Saturday, July 9, 2011

Hovering over swim lessons

A few friendly coworkers and I were having a conversation regarding cruise vacations for families. I've been on a cruise once and I wasn't exactly a huge fan so for now, I think we'll be sticking to land vacations. Although, I have been told that the ship makes all the difference. Anyway, that's not the point I want to make.

So my coworkers were discussing how great the programs for kids are on these cruises. You drop your kids off, they have a blast and you and your spouse/partner are able to spend some time alone sans kiddos.

"I can't do that," was my response.

"Yes, you can. Your kids are old enough. They only have to be three for this cruise."

"No. I just can't do that."

"Why not?"

"I'm a helicopter parent."

And so there it is. The confession. I fully admit to it. I actually think that I am overprotective and that overprotectiveness has lead to helicopter tendencies. I don't want to blog this huge post right now regarding how I became an overprotective/helicopter parent but I'm sure some of you can figure it out.

Rich and I firmly believe that kids need to be good swimmers. One of my brothers would not be here today if he wasn't a strong swimmer. We wanted to start the girls with swim lessons sooner but we hit a few roadblocks. For little ones, the swim classes are "Mommy & Me" or "Daddy & Me" type programs and we are clearly outnumbered. In addition, it was not unusual for the girls to be hesitant around the water and I didn't want to go into swim lessons with them freaking out.

My father was in the military and the first few years of my swim lessons took place at a naval air station. Oh, you don't want to dunk your head underwater? Okay, we'll just do it for you. Oh, you don't want to jump in the deep end because you really can't swim and you won't be able to stand up? Okay, we'll just throw you in, watch you flounder for a few minutes and then jump in to save you. Oh, you don't want to jump off of the diving board? Don't worry. We will just throw you off.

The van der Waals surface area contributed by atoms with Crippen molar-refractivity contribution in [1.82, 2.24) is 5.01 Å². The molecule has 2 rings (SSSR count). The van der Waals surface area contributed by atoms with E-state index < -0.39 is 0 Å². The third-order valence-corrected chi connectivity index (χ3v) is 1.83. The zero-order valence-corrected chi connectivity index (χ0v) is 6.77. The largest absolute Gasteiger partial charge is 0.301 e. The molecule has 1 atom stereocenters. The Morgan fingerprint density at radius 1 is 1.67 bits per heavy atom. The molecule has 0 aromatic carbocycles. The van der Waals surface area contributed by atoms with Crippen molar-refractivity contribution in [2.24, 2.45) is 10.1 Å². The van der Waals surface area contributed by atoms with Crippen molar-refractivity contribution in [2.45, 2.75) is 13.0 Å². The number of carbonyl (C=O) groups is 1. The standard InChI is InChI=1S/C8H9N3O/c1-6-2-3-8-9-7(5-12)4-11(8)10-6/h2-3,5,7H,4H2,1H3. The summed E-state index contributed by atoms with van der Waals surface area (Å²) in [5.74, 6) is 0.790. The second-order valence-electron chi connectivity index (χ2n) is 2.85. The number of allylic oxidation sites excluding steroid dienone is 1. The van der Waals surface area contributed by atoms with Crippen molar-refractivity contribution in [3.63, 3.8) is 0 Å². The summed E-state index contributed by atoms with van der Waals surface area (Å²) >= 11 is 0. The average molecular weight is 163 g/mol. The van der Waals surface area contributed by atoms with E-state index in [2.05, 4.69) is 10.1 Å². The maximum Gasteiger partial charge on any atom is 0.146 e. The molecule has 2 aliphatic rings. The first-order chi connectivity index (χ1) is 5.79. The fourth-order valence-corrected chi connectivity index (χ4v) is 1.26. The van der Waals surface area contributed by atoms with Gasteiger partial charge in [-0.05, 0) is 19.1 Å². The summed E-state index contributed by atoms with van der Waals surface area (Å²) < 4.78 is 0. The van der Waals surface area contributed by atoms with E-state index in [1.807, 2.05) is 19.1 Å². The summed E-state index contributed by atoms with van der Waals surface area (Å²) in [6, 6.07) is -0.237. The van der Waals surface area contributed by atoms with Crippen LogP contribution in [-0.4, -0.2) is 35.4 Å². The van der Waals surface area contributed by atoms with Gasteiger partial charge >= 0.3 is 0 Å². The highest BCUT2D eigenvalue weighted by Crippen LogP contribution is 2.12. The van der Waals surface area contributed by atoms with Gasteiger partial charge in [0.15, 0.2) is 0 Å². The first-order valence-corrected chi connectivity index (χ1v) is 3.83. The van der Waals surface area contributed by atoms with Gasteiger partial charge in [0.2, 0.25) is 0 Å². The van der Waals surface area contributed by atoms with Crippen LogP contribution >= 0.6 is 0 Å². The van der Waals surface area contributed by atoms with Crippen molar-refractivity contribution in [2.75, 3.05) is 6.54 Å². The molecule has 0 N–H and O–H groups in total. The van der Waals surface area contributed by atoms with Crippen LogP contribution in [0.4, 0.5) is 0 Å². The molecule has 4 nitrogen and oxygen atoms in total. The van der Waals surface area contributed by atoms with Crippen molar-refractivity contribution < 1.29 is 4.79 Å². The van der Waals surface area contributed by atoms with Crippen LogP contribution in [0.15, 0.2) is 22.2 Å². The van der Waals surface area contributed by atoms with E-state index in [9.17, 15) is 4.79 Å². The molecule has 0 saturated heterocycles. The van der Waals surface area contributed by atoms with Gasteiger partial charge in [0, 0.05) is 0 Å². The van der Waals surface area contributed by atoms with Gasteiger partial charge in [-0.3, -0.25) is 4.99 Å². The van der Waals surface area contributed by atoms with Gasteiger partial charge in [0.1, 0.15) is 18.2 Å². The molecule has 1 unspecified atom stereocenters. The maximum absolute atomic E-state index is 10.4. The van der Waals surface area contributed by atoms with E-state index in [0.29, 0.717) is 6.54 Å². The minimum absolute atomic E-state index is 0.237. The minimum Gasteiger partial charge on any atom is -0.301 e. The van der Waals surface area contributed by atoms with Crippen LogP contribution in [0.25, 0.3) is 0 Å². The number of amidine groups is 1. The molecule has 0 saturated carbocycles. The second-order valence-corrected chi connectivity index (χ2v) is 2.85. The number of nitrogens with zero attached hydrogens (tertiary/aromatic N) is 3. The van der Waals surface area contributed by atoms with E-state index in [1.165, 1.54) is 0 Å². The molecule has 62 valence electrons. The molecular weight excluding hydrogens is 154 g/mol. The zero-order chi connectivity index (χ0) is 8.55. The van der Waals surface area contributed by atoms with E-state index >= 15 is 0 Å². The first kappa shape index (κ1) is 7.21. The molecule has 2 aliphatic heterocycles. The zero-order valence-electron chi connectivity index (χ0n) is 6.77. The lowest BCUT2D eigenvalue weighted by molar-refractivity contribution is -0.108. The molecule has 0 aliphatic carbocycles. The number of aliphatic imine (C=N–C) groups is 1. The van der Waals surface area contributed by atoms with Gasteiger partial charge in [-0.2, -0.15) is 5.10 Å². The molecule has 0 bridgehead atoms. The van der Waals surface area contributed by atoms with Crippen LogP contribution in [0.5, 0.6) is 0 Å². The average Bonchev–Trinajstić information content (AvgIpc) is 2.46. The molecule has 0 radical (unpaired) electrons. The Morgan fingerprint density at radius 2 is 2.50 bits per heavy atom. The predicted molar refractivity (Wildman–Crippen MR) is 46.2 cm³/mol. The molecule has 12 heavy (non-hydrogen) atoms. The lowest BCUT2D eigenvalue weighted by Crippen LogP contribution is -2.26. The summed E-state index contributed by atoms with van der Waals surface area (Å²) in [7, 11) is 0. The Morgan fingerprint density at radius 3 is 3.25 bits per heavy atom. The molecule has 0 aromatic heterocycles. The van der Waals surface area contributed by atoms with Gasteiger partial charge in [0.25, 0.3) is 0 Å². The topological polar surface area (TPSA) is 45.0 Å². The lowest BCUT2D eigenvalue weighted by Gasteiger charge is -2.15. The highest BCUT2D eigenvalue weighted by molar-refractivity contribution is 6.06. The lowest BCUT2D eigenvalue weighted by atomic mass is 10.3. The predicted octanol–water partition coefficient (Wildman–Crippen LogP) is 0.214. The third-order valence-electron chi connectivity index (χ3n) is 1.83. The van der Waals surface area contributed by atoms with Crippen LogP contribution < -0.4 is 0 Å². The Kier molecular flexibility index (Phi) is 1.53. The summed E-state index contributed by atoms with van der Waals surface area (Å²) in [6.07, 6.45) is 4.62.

My brothers and I then took swim lessons with a young woman who lived in our town and had opened up her family's inground pool for swim lessons. We did not learn a thing. I clearly remember fake swimming - trying to kick with one leg while my other leg held me up. My parents finally found a place where we were not tortured but given the lessons that we needed.

The girls had the first swim lesson at the local Y last weekend. I did not have any expectations at all. I should note that my kids like being in the water. Although, Anna has been a bit more hesitant this swim season. I have heard of some places (and see some parents post online) where the parents are not allowed into the pool area while lessons are taking place.

This does not work for me, the overprotective, hovering parent.

Thankfully, the Y does allow parents in. I think it would have been a huge disaster if they didn't.

There ended up being only one other little girl in their class and she arrived late. So we started off the lesson with a young guy as the instructor. You have to understand that this aspect alone had disaster written all over it. My girls do not like boys and they certainly were not going to get into the pool with a complete stranger, who was a BOY.

He had them sitting on the edge of the pool without bubbles or any type of flotation device on. He then placed a U shaped noodle under their arms and told them to slide into the pool. The girls just stared at him. He kept trying to convince them to get into the pool, which was so no okay with me. They don't know how to swim AT ALL and holding onto a noddle doesn't exactly seem to be very safe.

After a few minutes of the noodle nonsense, I explained to him that they don't know how to swim AT ALL at that they were not going to slide into the pool holding onto a noodle because they don't know how to swim AT ALL. This was a super beginner level I class as well. We made no misrepresentations regarding their abilities.

He responded with, "Okay, why don't we put bubbles on them."